Streptococcus pneumoniae (the pneumococcus) is an effective colonizer of the human nasopharynx (NP) that on occasion causes disease. However, due to widespread colonization, disease occurs often enough that S. pneumoniae is a leading cause of numerous infections including otitis media (OM) in children, with associated complications, such as hearing loss and impairment of language and cognitive development. Although pneumococcal pathogenesis has been studied for a long time, our understanding of the complex interactions between the human host and bacteria, especially as they relate to colonization and the transition to OM is incomplete. Epidemiologically, transition from colonization to OM is associated with concomitant virus infection or other assaults on the host defense system, but the specific mechanisms involved are not very clear. We recently made the novel observation that pneumococcal NP carriage in vivo is associated with biofilm formation and have shown that recapitulation of this phenotype in vitro requires aspects of the NP environment, including lower temperature, interaction with epithelial cells and limited nutrient availability. Moreover, we have discovered that perturbation of this environment specifically releases bacteria from the biofilm that readily disseminate to the middle ear (ME), causing more severe disease than either biofilm bacteria or bacteria grown in broth and have a unique gene expression profile, that has allowed us to identify several molecules required for bacterial release, dissemination, and induction of OM. The goals of these studies are to mechanistically explore the signals involved in pneumococcal release from NP biofilms (both pneumococcal biofilms and poly-microbial biofilms with common NP colonizing species), dissemination to, and survival in the ME using our novel epithelial cell-based biofilm models and animal models of colonization and infection, and we hypothesize that perturbing the NP environment with dispersants such as increased temperature (fever), nutrients and ATP (associated with cell damage) and virus infection (common disease trigger), that is highly associated with pneumococcal OM will induce release of biofilm bacteria with altered phenotypes associated with increased ability to cause infection of the ME. In the studies delineated herein, we will explore release of bacteria from biofilms in vitro and in vivo after exposure to physiological changes of the normal biofilm/NP environment (Aim 1) or to influenza A virus and respiratory syncytial virus infection (Aim 2). We will then study the ability of bacteria released in vitro or n vivo to induce OM. Finally, we will expand our transcriptome analyses of the bacterial populations using RNA-seq and identify and characterize molecules involved in bacterial biofilm release, dissemination to, and induction of OM (Aim 3). The studies will provide mechanistic information regarding the release of virulent bacteria from biofilms growing in vitro and in vivo and provide specific information of the environmental and bacterial factors responsible for virulence induction in vivo that can be used to inhibit the transition to otitis media.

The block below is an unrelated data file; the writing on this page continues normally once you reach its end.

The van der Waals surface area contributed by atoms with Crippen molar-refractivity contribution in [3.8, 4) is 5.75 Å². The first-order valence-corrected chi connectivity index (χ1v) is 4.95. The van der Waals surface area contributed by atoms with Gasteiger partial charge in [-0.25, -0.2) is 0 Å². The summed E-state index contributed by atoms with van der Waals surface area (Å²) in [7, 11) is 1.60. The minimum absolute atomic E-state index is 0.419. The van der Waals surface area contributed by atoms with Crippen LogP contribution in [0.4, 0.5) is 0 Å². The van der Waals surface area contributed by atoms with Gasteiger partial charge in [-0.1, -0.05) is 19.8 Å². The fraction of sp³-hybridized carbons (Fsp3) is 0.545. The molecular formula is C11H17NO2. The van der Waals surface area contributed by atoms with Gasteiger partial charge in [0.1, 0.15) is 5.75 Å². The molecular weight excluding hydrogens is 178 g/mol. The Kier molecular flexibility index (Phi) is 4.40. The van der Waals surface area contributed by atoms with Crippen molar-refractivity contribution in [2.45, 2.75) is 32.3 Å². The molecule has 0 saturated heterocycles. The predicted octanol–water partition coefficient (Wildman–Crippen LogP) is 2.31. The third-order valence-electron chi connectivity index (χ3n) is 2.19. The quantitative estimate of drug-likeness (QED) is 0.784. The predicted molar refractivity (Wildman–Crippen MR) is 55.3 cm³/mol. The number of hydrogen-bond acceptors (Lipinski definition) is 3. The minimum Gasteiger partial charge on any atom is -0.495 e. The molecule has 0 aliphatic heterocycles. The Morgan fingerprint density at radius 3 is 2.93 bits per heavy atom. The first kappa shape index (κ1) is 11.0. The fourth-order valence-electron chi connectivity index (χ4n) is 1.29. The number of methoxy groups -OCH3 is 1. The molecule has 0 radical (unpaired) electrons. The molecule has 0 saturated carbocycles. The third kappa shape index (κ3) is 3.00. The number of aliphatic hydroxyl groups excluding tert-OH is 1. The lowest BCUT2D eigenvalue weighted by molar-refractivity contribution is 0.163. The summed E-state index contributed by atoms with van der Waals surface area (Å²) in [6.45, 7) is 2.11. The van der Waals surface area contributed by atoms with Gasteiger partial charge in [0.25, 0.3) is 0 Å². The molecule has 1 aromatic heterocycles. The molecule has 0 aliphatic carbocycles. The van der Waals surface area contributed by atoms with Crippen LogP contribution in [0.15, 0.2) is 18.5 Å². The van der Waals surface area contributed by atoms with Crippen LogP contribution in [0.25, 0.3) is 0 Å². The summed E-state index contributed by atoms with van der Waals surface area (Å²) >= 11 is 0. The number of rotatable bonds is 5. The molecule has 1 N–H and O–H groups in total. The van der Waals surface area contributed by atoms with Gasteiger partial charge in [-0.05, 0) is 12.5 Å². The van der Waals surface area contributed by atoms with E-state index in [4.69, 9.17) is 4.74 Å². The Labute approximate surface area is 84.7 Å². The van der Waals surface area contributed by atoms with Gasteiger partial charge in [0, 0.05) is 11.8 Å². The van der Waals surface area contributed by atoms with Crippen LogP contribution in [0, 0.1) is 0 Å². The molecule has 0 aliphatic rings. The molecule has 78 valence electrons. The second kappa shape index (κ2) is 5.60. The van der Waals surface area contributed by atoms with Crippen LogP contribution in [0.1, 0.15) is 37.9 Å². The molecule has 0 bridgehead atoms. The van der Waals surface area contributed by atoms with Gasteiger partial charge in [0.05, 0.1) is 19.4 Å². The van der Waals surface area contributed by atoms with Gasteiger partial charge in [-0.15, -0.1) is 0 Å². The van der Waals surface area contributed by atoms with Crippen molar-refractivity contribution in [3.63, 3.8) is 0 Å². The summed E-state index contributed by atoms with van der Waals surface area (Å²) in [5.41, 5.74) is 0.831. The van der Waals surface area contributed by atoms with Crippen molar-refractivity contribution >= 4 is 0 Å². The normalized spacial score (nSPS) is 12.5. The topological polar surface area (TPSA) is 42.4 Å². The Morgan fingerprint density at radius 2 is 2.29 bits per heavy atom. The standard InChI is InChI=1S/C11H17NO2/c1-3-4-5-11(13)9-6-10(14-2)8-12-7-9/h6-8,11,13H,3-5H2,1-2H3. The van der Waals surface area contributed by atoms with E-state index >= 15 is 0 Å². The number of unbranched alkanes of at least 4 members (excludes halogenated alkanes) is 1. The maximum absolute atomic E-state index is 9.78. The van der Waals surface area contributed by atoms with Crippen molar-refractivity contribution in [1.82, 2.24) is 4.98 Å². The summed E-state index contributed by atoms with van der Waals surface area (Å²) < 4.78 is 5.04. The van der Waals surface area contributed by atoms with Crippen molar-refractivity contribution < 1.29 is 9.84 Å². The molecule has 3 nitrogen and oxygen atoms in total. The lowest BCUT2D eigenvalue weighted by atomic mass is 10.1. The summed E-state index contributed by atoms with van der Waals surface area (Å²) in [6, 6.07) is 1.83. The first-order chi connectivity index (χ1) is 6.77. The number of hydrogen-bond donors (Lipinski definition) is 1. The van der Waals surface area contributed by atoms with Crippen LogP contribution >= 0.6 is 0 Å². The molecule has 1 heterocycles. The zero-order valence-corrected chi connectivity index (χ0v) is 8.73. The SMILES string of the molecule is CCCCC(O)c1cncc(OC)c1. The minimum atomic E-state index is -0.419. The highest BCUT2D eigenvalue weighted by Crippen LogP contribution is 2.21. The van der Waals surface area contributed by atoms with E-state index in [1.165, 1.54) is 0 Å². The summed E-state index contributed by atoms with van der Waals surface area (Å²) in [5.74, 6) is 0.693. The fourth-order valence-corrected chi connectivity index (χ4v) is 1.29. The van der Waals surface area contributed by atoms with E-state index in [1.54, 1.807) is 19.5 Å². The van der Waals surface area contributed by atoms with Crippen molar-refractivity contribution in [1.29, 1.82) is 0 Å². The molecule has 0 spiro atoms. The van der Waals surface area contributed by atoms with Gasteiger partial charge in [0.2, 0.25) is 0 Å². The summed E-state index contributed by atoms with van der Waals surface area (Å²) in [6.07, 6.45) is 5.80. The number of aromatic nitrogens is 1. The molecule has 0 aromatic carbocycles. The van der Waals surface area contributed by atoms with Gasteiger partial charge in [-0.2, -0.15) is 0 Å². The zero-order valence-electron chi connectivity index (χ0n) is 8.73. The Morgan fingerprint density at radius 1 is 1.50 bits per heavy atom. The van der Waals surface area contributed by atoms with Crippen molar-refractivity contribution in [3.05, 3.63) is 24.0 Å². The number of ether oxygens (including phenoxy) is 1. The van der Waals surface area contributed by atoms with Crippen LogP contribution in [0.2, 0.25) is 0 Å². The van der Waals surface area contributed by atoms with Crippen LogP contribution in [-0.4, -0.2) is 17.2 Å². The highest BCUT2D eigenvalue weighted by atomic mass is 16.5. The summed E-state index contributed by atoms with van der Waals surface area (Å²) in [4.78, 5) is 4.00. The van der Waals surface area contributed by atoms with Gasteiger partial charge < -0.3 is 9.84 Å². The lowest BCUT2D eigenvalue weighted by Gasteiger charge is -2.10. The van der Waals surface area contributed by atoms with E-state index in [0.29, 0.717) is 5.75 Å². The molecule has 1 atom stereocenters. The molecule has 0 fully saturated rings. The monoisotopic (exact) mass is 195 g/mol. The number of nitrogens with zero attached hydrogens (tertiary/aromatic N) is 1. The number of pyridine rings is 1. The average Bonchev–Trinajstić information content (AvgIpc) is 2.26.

We have recently observed that the prominent middle ear pathogen Streptococcus pneumoniae (the pneumococcus) colonizes the nasopharynx as biofilms and have developed methodology to study the signals responsible for transition from colonization to otitis media in vivo and in vitro. The aim of this application is to mechanisticall understand how pneumococci in nasopharyngeal biofilm are released to disseminate and induce otitis media by changing the nasopharyngeal environment by physiological assaults or virus infection. Understanding the key mechanism(s) and the phenotypes of the bacteria that cause infection will improve our understanding of both, pneumococcal physiology and pathogenesis as well as potentially help us identifying better vaccine and anti-microbial drug targets.
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